Congressman Peter DeFazio’s GOP challenger, Art Robinson, is back at it this election with some help from a few deep-pocketed, out-of-state friends. A spread of just under 11 percent kept DeFazio in Oregon’s Fourth Congressional District in the 2010 election. Now the man behind Citizens United is putting money into the effort to beat the populist Democratic congressman.
Conservative litigator James Bopp Jr.’s Republican Super PAC Inc. (RSPAC) purchased $139,985 in advertising on local television stations KVAL (CBS), KEZI (ABC), KMTR (NBC) and KLSR (Fox) between Oct. 3 and Oct. 12, according to Federal Election Commission (FEC) public data records. Bopp formed the PAC with Republican National Committee members Solomon Yue of Oregon and Roger Villere of Louisiana.
In the world of campaign finance, Bopp Jr.’s shadow stretches farther than most; he is the legal mind behind Citizens United, the 2010 Supreme Court decision that prohibited the government from restricting independent political expenditures by corporations and unions. Bopp is the treasurer and general counsel to RSPAC.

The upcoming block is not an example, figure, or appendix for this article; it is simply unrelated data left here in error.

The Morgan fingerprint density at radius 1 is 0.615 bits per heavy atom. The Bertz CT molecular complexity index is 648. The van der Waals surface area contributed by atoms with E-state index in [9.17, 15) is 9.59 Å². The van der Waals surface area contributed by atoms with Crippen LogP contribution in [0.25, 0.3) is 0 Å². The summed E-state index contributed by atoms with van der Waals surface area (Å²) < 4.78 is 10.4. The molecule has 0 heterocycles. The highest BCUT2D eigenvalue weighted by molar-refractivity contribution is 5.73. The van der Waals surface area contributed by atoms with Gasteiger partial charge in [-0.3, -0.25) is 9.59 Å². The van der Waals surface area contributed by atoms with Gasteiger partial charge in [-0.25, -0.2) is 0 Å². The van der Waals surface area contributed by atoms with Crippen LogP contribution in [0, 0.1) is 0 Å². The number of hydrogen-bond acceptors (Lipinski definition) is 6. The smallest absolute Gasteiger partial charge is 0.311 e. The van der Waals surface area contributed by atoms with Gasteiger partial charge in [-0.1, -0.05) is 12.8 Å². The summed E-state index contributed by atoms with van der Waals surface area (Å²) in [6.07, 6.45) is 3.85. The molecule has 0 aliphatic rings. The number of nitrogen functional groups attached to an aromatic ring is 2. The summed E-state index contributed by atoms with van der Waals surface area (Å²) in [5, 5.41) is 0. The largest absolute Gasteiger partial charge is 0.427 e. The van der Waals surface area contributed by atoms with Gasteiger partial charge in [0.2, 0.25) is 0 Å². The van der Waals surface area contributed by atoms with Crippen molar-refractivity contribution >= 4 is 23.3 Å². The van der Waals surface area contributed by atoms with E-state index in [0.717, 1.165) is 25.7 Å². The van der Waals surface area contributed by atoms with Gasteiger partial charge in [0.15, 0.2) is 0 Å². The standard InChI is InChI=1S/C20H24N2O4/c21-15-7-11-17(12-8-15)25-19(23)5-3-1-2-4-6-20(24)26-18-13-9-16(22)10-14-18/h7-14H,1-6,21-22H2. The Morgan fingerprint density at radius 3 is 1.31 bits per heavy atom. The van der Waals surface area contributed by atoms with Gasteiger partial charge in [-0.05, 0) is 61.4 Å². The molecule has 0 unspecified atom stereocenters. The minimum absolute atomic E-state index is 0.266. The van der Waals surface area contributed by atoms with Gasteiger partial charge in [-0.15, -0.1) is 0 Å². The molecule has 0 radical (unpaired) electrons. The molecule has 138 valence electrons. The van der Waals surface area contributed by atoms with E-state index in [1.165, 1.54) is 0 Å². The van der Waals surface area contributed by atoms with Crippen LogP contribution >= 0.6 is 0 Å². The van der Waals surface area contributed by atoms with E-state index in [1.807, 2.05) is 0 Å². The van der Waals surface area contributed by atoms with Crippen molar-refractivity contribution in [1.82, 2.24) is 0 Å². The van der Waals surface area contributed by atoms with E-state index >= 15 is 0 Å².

Art Robinson is thus far the only candidate anywhere to receive funds from RSPAC, which is 92 percent (about $239,000) funded by a single donor — Bob Mercer — co-CEO of Renaissance Technologies and the same man who spent nearly $600,000 with the Concerned Taxpayers of America (CTA) to fund Robinson’s 2010 effort.
“Right now it’s the Wild West of campaign finance,” DeFazio said in a recent interview. “This is an attempt by the wealthiest, most powerful special interests in this country — individuals and major corporations, to buy our country — it’s unprecedented.”
DeFazio has received PAC money too, though from very different sources. According to FEC records, through June of this year 47 percent of his campaign funding came from PACs such as United Transportation Union PAC ($5,000) and American Council of Engineering Companies PAC ($5,000).
It remains to be seen whether the television ads will make a difference in the race for the House seat this November, but DeFazio says this issue is much bigger than any single race: “People need to get angry and send a message to Wall Street, send a message to the U.S. Chamber of Commerce, send a message to the Supreme Court — that our country is not for sale. We’re not going to let you have it. We’re going to win this election and then we’re going to start to fix the unbelievable damage you’ve done.” — Shelley Deadmond and Camilla Mortensen